Over many years, through a series of various general managers, personnel directors and owners, the Dodgers have made devastatingly bad deals signing suspect pitchers to high value and long term contracts, from Dave Goltz to Kevin Brown to Jason Schmidt, and including numerous others. Despite the great performances he provided the Dodgers, including this past season, giving Zack Greinke a six year contract at age 32 would have
|been another horrible error, as was giving Scott Kazmir the three-year, $48 Million deal they signed just last week. Long term and high priced contracts for pitchers are always a major gamble, and seldom work out to the benefit of the team. Ok, maybe for the first year or two, or even three, but after that, watch out.|
But, I can also say that the eight-year contract signed with 27-year-old Japanese import Kenta Maeda is actually a very good deal for the Dodgers, for one
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By pitching throughout each of the eight contract seasons, Maeda will earn the minimum total of $25 M, but the more he pitches, the more he earns, up to a total of $81.2 million in performance bonuses, $10.15 million each year. By making the opening day roster each season, he collects $150,000 each year. In each year he will receive $1 M when he gets to 15 starts, another $1 M when he gets to 20 starts, and $1.5 M when he gets to 25, then 30 and then 32 starts. He will also receive $250,000 each season when he reaches innings pitched totals of 90, 100, 110, 120, 130, 140, 150, 160, 170, 180 and 190, and $750,000 if he reaches 200 innings in a season. Should he be traded at any time during the life of the contract, that earns him $1 M each time.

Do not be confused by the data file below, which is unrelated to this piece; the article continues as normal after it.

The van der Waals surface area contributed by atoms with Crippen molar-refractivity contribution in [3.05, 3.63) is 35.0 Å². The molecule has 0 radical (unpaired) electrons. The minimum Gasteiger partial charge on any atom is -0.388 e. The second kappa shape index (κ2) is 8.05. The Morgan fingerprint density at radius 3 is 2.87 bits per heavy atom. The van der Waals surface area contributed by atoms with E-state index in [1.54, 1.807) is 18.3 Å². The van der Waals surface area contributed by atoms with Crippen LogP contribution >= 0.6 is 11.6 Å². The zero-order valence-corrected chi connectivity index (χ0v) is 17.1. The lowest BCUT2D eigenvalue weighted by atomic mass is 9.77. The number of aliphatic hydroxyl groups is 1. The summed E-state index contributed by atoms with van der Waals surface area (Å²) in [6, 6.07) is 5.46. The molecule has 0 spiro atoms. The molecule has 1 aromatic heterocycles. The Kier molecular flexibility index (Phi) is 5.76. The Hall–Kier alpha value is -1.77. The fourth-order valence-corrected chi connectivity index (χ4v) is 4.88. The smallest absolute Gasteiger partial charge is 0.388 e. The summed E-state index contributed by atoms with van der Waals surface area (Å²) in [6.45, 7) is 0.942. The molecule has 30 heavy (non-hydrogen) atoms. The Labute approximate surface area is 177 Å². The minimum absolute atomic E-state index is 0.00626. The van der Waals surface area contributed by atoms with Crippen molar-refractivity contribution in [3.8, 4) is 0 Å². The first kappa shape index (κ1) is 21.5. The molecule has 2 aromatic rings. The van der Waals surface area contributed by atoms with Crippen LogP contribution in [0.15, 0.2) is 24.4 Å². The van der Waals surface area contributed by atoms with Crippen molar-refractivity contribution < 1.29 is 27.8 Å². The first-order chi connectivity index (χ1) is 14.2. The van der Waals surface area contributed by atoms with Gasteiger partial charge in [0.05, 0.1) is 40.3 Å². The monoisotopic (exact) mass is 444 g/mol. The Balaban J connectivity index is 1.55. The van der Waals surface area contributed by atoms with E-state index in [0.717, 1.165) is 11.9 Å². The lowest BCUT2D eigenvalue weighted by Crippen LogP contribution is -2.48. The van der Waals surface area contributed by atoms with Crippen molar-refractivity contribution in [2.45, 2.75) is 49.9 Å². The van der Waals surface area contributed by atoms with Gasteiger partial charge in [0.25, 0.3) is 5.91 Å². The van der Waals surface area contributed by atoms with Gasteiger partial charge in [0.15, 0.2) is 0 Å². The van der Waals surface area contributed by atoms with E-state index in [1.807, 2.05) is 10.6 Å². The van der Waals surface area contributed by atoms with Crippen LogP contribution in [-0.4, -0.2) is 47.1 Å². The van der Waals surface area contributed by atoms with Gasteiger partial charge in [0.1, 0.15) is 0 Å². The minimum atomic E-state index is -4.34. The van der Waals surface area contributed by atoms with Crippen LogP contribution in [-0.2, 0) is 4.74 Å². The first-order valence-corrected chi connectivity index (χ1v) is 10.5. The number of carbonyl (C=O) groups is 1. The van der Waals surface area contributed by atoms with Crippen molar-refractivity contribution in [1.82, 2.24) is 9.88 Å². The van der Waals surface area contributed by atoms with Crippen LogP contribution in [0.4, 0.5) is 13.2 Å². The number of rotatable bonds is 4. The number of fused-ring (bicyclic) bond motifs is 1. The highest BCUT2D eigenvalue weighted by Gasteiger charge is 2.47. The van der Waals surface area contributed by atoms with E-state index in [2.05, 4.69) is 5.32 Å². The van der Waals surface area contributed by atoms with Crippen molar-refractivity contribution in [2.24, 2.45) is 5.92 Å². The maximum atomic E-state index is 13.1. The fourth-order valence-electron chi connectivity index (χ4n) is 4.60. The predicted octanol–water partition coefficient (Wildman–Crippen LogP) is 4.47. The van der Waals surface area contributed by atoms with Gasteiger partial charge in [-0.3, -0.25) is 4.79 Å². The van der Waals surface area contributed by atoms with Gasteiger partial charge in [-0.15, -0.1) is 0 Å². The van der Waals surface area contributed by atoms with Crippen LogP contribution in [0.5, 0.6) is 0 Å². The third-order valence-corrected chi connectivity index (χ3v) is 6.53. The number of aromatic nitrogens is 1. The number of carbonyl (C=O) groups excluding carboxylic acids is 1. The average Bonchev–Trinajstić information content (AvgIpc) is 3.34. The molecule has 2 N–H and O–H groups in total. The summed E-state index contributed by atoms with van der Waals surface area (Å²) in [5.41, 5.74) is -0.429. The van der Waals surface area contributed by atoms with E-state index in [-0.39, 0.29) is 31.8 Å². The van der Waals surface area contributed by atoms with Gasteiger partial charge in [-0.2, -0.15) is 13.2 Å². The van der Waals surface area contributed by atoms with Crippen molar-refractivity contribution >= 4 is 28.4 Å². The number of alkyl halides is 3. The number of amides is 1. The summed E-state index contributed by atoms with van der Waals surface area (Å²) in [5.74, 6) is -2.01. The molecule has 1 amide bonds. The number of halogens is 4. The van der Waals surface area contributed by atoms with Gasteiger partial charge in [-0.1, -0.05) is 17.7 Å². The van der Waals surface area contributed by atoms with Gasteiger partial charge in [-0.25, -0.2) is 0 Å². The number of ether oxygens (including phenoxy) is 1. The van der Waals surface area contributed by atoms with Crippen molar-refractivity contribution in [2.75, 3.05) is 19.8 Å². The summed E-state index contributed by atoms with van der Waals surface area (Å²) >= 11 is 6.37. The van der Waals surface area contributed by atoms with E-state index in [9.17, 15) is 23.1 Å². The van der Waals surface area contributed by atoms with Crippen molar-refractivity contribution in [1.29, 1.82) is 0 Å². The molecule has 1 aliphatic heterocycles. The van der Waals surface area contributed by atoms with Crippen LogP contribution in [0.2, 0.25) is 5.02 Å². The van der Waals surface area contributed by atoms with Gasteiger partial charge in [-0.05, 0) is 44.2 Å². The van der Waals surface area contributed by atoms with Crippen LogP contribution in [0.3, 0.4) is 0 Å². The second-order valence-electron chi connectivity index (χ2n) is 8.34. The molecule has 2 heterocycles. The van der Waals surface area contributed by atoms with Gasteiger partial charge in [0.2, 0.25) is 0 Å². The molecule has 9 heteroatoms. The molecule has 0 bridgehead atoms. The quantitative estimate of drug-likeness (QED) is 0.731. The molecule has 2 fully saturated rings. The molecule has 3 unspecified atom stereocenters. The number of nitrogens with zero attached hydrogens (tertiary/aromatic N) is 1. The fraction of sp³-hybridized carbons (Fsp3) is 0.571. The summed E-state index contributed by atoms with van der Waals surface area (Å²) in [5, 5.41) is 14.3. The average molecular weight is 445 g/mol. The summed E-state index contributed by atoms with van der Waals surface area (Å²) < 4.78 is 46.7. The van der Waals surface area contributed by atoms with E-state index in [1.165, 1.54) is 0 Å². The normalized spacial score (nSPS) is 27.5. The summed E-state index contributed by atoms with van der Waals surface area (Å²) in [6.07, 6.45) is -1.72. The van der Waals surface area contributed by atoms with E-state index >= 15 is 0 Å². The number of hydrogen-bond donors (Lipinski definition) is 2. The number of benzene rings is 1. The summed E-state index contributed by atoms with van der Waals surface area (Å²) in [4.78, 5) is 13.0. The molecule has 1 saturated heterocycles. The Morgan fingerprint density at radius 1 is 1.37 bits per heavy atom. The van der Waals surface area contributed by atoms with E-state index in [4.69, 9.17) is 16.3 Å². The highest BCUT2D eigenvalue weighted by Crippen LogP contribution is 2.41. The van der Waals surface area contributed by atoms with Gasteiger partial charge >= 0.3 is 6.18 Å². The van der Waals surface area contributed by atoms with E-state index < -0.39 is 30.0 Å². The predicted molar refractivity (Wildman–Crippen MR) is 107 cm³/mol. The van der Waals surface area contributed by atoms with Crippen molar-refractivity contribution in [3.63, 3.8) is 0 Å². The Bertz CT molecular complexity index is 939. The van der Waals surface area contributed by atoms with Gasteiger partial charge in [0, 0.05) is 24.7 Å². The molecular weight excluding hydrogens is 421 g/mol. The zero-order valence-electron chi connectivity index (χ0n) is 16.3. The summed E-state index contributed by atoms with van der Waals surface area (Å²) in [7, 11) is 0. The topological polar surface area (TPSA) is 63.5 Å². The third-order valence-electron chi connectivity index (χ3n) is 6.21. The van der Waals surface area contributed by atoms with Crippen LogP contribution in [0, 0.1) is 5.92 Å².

|Has there EVER been such an incentive-laced contract? In ANY sport? Ever?
Of course, this type of arrangement can go bad. What if Maeda is healthy, but ineffective? What if he’s made 25 starts and pitched 160 innings, but he’s 5-12 with a 5.25 ERA? What if new Dodgers' manager Dave Roberts decides to demote him from the rotation? Ill will? Probably
A lot will be determined not just by Maeda’s own performance, but also by reasonableness, but the performance of others on the staff. But all in all, a far better deal than giving Jason Schmidt $47 M, or even giving a similar figure to Scott Kazmir.